Finally, keep your eyes open, watch the landscape and watch your radar. (I like to set the radar to 50m.) When traveling, always practice avoidance instead of fighting your way through — because the location of such a fight is BY DEFINITION unsafe, and you know already: unsafe location = death. If you have to cross unsafe areas because you can’t find a safe way around, always stop somewhere safe first, and watch the traffic patterns before you move.

4. Starting a Fight

In order to stay alive, you must always fight one gingo alone. You may sometimes succeed with 2 or more at once, but mostly you will die.

The wrong way to begin a fight is to let a gingo see you. By definition, again, this means you are in an unsafe place, and you will probably die soon one way or another.

The right way for melee fighters is to “pull” the gingo to where you stand in a safe location. Magic is best for pulling because of its range. If you have any magic at all (if you began with it, or bought Magic Start), you will have at least Acid level 1, and this is fine for pulling if you have nothing better. The gingo will come to you even if the spell is resisted.

Whatever spell you use for pulling, edit it so that it has no “Range” credit stanzas. You want the maximum range, 50m, for maximum safety. If your compass radar is set to 50m, this means anything you can see on the radar, you can pull. (The range is reduced if you are wearing medium armor, and reduced more if you are wearing heavy armor. In that case, you have to get closer, so be careful.) Let the gingo come all the way to you, don’t run towards it.

If you have no magic, then make sure you have Taunt, and use that to pull. Taunt has a smaller range than magic, so you need to be more careful using it.

If you are a mage, target your gingo, then back away till its red dot is at the extreme edge of your 50m compass radar. Ideally, you should then cast Root (edited to remove “Range” credits), followed by your best elemental damage. If all goes well, even though the gingo will become unrooted after a while and run towards you, you will kill it before it reaches you — or at least before it kills you. Don’t bother to re-root, it just wastes time. If you don’t have root, or if the root is resisted, just use whatever you have that most speeds the kill, over and over as fast as you can. The perfect pull is when you kill the gingo while it is about still about 20m away — you won’t take any damage because it never reached you, and the corpse will skid to your feet for you to quarter without your even moving.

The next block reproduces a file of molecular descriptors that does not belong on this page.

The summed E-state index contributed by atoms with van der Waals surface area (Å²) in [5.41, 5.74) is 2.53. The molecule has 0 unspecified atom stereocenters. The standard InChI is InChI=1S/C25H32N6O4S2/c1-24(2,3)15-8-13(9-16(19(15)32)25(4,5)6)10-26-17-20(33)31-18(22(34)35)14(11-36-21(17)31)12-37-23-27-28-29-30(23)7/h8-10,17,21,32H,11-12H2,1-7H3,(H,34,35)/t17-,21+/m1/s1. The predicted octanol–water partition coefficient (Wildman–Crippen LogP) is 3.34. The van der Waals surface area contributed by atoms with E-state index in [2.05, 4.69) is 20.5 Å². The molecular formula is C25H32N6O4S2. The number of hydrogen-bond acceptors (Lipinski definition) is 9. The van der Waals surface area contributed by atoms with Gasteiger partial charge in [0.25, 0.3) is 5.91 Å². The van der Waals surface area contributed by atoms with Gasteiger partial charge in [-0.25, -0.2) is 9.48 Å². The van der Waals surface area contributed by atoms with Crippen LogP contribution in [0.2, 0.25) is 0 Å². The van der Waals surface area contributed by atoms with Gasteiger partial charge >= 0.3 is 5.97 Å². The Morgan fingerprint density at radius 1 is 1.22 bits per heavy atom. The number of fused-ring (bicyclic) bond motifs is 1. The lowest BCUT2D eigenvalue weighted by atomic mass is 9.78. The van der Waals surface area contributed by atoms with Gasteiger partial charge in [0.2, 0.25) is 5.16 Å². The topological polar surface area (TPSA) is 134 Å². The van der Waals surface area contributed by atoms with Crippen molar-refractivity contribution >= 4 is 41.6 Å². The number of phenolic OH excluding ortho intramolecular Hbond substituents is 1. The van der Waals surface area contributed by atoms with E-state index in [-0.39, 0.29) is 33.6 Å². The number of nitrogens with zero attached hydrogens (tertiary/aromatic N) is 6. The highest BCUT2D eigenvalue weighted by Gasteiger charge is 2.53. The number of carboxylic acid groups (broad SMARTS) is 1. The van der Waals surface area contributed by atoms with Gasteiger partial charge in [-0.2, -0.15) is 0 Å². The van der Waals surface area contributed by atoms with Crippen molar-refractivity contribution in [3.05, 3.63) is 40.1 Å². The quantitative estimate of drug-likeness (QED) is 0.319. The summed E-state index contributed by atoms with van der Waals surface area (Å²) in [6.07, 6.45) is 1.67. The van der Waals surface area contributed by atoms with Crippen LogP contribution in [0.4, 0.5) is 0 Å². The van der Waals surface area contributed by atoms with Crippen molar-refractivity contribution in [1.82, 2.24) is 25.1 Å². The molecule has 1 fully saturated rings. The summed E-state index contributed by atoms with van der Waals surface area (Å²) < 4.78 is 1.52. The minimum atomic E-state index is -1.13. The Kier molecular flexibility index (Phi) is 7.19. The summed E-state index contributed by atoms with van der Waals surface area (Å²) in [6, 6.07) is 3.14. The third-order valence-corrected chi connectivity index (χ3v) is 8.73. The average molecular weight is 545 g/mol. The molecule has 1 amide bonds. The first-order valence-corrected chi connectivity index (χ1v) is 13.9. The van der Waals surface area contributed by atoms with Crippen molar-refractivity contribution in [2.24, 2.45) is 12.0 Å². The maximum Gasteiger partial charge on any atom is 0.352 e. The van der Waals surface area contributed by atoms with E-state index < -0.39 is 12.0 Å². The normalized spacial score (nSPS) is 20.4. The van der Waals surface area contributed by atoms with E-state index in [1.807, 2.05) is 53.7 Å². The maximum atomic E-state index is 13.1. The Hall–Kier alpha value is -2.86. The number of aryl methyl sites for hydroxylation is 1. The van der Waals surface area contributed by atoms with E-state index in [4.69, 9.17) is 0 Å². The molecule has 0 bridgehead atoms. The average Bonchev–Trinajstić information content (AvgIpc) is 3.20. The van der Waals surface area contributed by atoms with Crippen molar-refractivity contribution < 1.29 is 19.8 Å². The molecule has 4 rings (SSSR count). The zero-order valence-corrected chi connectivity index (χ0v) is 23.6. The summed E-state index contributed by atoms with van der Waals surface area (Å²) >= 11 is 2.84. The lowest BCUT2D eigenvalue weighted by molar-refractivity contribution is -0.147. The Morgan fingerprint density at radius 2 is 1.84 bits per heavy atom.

Whatever attack spells you use, edit the actions to remove range and cast time credits. You want maximum distance, and minimum time between casts. Buy HP credits to supplement the sap credits instead. And use a magic amplifier and light (or no) armor, of course.

I’ve never had much trouble pulling a single gingo out of a pack, even when they are fairly close together. So long as they don’t look like they are actually touching each other, you should be fine. If you are worried, just wait a bit for some of them to wander away.

5. Working up the Food Chain

I hope this is obvious, but generally you shouldn’t attack gingos you can’t kill (one-on-one, I mean). So, start by pulling only the easiest of the breed, namely Vigorous Ragus, to see what happens. If you die, go back to yubos till you level a bit more.

When you are first able to kill a Vigorous Ragus, you should get 1000 XP or more per kill, which is pretty good for soloing. When you level some more and the XP dips below 500 XP per kill, start killing the next most difficult: Growling Ragus and Vigorous Gingo. These should net you 2000 XP or so to begin, gradually falling off as you level. Again, when the XP drops below 500 XP, move up the doggy food chain to Scowling Ragus and Growling Gingo. And so on. Remember that ragus are easier to kill than gingos having the same description (growling, scowling, etc).

Personally, I find it worth killing the easier ones at least until the XP is below 300 (because it’s fast XP at that level, and the quartering yields sellable materials), but you can decide for yourself when you think killing easy ones is no longer worth it.

If you follow the steps I’ve outlined above, you should become a fearsome gingo slayer. You will still die at times (especially when you move up to a new level of gingo), but not enough to seriously interfere with your enjoyment of soloing. Everyone who plays Ryzom hates gingos, it seems, and there is a real feeling of accomplishment in knowing that you know how to handle them without any help.

Enjoy.